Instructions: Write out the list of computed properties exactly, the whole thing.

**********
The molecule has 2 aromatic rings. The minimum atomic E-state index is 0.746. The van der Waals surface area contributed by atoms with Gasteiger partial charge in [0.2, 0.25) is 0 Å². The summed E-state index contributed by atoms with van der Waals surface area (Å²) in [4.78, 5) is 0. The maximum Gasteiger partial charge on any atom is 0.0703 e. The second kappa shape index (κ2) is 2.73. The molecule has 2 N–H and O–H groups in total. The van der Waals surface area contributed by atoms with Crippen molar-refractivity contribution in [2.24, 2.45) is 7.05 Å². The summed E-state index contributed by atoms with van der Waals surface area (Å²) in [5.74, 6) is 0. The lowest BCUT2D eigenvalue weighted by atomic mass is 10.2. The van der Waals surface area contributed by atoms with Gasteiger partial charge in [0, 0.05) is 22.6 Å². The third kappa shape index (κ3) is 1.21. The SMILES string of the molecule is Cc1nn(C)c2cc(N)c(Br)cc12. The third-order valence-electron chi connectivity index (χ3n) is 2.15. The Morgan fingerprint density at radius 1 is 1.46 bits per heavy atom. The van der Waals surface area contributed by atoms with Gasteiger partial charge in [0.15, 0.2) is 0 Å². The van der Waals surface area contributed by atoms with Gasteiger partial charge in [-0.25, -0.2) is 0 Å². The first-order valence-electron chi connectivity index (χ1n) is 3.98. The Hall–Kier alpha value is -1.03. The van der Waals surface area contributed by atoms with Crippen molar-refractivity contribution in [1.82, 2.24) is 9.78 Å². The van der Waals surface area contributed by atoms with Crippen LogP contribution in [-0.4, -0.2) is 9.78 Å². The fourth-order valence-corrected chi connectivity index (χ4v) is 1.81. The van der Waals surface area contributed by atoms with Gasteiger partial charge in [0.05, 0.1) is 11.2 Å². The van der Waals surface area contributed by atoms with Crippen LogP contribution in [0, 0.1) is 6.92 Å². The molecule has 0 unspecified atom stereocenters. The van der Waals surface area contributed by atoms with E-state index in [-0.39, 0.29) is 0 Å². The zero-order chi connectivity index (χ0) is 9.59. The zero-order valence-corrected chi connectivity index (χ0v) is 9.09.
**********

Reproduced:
The molecule has 2 aromatic rings. The minimum atomic E-state index is 0.746. The van der Waals surface area contributed by atoms with Gasteiger partial charge in [0.2, 0.25) is 0 Å². The summed E-state index contributed by atoms with van der Waals surface area (Å²) in [4.78, 5) is 0. The maximum Gasteiger partial charge on any atom is 0.0703 e. The second kappa shape index (κ2) is 2.73. The molecule has 2 N–H and O–H groups in total. The van der Waals surface area contributed by atoms with Crippen molar-refractivity contribution in [2.24, 2.45) is 7.05 Å². The summed E-state index contributed by atoms with van der Waals surface area (Å²) in [5.74, 6) is 0. The lowest BCUT2D eigenvalue weighted by atomic mass is 10.2. The van der Waals surface area contributed by atoms with Gasteiger partial charge in [0, 0.05) is 22.6 Å². The third kappa shape index (κ3) is 1.21. The SMILES string of the molecule is Cc1nn(C)c2cc(N)c(Br)cc12. The third-order valence-electron chi connectivity index (χ3n) is 2.15. The Morgan fingerprint density at radius 1 is 1.46 bits per heavy atom. The van der Waals surface area contributed by atoms with Gasteiger partial charge in [0.15, 0.2) is 0 Å². The van der Waals surface area contributed by atoms with Gasteiger partial charge in [-0.25, -0.2) is 0 Å². The first-order valence-electron chi connectivity index (χ1n) is 3.98. The Hall–Kier alpha value is -1.03. The van der Waals surface area contributed by atoms with Crippen molar-refractivity contribution in [1.82, 2.24) is 9.78 Å². The van der Waals surface area contributed by atoms with Crippen LogP contribution in [-0.4, -0.2) is 9.78 Å². The fourth-order valence-corrected chi connectivity index (χ4v) is 1.81. The van der Waals surface area contributed by atoms with Gasteiger partial charge in [0.05, 0.1) is 11.2 Å². The van der Waals surface area contributed by atoms with Crippen LogP contribution in [0, 0.1) is 6.92 Å². The molecule has 0 unspecified atom stereocenters. The van der Waals surface area contributed by atoms with E-state index in [-0.39, 0.29) is 0 Å². The zero-order chi connectivity index (χ0) is 9.59. The zero-order valence-corrected chi connectivity index (χ0v) is 9.09.